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  1. a very close, intimate friend; comrade; chum.
  2. an accomplice.
verb (used without object), palled, pal·ling.
  1. to associate as comrades or chums: to pal around with the kid next door.

Origin of pal

1675–85; < English Romany: brother, mate, dissimilated variant of continental Romany phralSanskrit bhrātṛ brother


  1. a cloth, often of velvet, for spreading over a coffin, bier, or tomb.
  2. a coffin.
  3. anything that covers, shrouds, or overspreads, especially with darkness or gloom.
  4. Ecclesiastical.
    1. pallium(def 2b).
    2. a linen cloth or a square cloth-covered piece of cardboard used to cover a chalice.
  5. Heraldry. pairle.
  6. Archaic. a cloth spread upon an altar; corporal.
  7. Archaic. a garment, especially a robe, cloak, or the like.
verb (used with object)
  1. to cover with or as with a pall.

Origin of pall1

before 900; Middle English; Old English pæll pope's pallium < Latin pallium cloak
Related formspall-like, adjective
Can be confusedpale pall pallor


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3. shadow, melancholy, oppression.


verb (used without object)
  1. to have a wearying or tiresome effect (usually followed by on or upon).
  2. to become distasteful or unpleasant.
  3. to become satiated or cloyed with something.
verb (used with object)
  1. to satiate or cloy.
  2. to make dull, distasteful, or unpleasant.

Origin of pall2

1350–1400; Middle English pallen; aphetic variant of appall


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4. glut, sate, surfeit.
Dictionary.com Unabridged Based on the Random House Unabridged Dictionary, © Random House, Inc. 2018

Examples from the Web for palling

Contemporary Examples

Historical Examples

  • Drive out, if plane-peddling is palling on you, and bust into the lab.

    The Infra-Medians

    Sewell Peaslee Wright

  • Then, too, I think the zest of the game was palling on us a little, strange as it may seem.


    Stewart White

  • As we are not at all desirous of palling the curiosity of the reader for the poem itself, we shall make our extract at random.

    Four Early Pamphlets

    William Godwin

  • For some time Josephine, the nurse-girl, had either been growing jealous, or chocolates were palling upon her.

    By the Light of the Soul

    Mary E. Wilkins Freeman

  • She had performed it steadily since freshman year, always with the same wild success, never with a hint of its palling.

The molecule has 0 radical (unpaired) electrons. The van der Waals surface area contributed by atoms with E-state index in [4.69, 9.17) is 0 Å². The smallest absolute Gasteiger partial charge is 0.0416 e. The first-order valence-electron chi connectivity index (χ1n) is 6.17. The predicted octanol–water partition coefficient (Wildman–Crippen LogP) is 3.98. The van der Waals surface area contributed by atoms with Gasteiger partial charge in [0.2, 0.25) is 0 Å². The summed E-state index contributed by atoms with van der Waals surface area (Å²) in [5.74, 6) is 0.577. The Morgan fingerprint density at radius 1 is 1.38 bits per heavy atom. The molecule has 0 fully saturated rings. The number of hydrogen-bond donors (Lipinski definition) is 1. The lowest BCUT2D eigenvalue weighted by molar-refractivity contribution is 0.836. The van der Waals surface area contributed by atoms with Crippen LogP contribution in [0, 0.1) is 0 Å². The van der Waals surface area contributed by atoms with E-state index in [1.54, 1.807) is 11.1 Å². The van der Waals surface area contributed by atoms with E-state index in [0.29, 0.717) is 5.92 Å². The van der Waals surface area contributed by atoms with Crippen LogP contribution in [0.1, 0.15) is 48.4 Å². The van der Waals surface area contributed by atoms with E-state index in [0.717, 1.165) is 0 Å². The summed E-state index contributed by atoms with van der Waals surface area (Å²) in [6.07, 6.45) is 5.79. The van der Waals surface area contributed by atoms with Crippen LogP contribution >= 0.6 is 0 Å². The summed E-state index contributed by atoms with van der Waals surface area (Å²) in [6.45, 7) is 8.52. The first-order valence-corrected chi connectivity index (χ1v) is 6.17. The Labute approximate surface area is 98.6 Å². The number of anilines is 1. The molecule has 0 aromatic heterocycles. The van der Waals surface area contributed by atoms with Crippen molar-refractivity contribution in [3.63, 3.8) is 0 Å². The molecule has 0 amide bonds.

Smith College Stories

    Josephine Dodge Daskam

British Dictionary definitions for palling


  1. a close friend; comrade
  2. an accomplice
verb pals, palling or palled
  1. (intr; usually foll by with or about) to associate as friends
See also pal up

Word Origin

C17: from English Gypsy: brother, ultimately from Sanskrit bhrātar brother


n acronym for
  1. phase alternation line: a colour-television broadcasting system used generally in Europe


  1. a cloth covering, usually black, spread over a coffin or tomb
  2. a coffin, esp during the funeral ceremony
  3. a dark heavy covering; shroudthe clouds formed a pall over the sky
  4. a depressing or oppressive atmosphereher bereavement cast a pall on the party
  5. heraldry an ordinary consisting of a Y-shaped bearing
  6. Christianity
    1. a small square linen cloth with which the chalice is covered at the Eucharist
    2. an archaic word for pallium (def. 2)
  7. an obsolete word for cloak
  1. (tr) to cover or depress with a pall

Word Origin

Old English pæll, from Latin: pallium


  1. (intr often foll by on) to become or appear boring, insipid, or tiresome (to)history classes palled on me
  2. to cloy or satiate, or become cloyed or satiated

Word Origin

C14: variant of appal
Collins English Dictionary - Complete & Unabridged 2012 Digital Edition © William Collins Sons & Co. Ltd. 1979, 1986 © HarperCollins Publishers 1998, 2000, 2003, 2005, 2006, 2007, 2009, 2012

Word Origin and History for palling



1788, from Romany (English Gypsy) pal "brother, comrade," variant of continental Romany pral, plal, phral, probably from Sanskrit bhrata "brother" (see brother (n.)). Extended colloquial form palsy-walsy attested from 1930.



Old English pæll "rich cloth or cloak, purple robe, altar cloth," from Latin pallium "cloak, coverlet, covering," in Tertullian, the garment worn by Christians instead of the Roman toga; related to pallo "robe, cloak," palla "long upper garment of Roman women," perhaps from the root of pellis "skin." Notion of "cloth spread over a coffin" (mid-15c.) led to figurative sense of "dark, gloomy mood" (1742).



"become tiresome," 1700, from Middle English pallen "to become faint, fail in strength" (late 14c.), shortened form of appallen "to dismay, fill with horror or disgust" (see appall). Related: Palled; palling.



1879, from pal (n.). Related: Palled; palling.

Online Etymology Dictionary, © 2010 Douglas Harper